The opinion of the court was delivered by: Presiding Justice Geiger
IN THE APPELLATE COURT OF ILLINOIS SECOND DISTRICT
Appeal from the Circuit Court of Kendall County.
Honorable James M. Wilson, Judge, Presiding.
The respondents, A.W. and W.W., appeal from the October 7, 1997, and February 18, 1998, orders of the circuit court of Kendall County terminating their parental rights to their minor child W.L.W. III and appointing the Illinois Department of Children and Family Services (DCFS) as guardian of the minor with the power to consent to adoption. On appeal, the respondents argue that they were denied the effective assistance of counsel when their trial counsel failed to arrange for a court reporter to transcribe the trial proceedings below. Lacking these transcripts, the respondents contend that they have been effectively deprived of their right to appeal under section 1--5(1),(3) of the Juvenile Court Act of 1987 (the Act) (705 ILCS 405/1--5(1),(3) (West 1996)). We affirm.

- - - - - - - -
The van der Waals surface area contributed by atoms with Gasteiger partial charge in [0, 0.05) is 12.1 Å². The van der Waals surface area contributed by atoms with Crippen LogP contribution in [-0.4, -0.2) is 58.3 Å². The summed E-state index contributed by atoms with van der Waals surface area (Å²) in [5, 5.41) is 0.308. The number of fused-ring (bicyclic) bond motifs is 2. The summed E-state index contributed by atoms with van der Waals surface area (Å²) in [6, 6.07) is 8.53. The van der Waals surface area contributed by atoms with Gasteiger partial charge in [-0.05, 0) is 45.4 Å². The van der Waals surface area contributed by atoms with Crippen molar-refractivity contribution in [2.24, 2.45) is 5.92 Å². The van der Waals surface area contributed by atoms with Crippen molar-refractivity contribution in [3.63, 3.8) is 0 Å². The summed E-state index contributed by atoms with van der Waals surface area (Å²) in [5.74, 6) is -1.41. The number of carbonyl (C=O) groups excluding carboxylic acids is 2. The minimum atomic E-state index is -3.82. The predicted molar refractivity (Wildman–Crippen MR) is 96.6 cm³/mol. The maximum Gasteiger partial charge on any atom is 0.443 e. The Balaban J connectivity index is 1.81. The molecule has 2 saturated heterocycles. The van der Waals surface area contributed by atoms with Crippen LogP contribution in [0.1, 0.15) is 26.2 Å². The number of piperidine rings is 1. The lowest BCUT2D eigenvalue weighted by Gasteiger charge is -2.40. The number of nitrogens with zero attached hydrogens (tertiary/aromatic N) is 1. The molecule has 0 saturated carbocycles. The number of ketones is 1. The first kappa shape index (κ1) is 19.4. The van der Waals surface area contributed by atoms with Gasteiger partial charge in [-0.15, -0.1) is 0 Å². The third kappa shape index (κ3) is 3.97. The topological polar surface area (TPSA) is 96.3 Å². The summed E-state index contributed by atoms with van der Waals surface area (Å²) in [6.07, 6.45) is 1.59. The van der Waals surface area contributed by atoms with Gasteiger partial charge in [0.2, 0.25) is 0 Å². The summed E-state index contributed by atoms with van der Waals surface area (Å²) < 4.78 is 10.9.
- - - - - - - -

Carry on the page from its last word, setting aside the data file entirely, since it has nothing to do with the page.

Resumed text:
On April 16, 1996, two days after the birth of the minor, the State filed a petition for adjudication that the child was abused and neglected. Specifically, the petition alleged that the mother, A.W., had abused and neglected her other children. Additionally, the petition alleged that the father, W.W., had abused and neglected his other children, including committing acts of sexual molestation.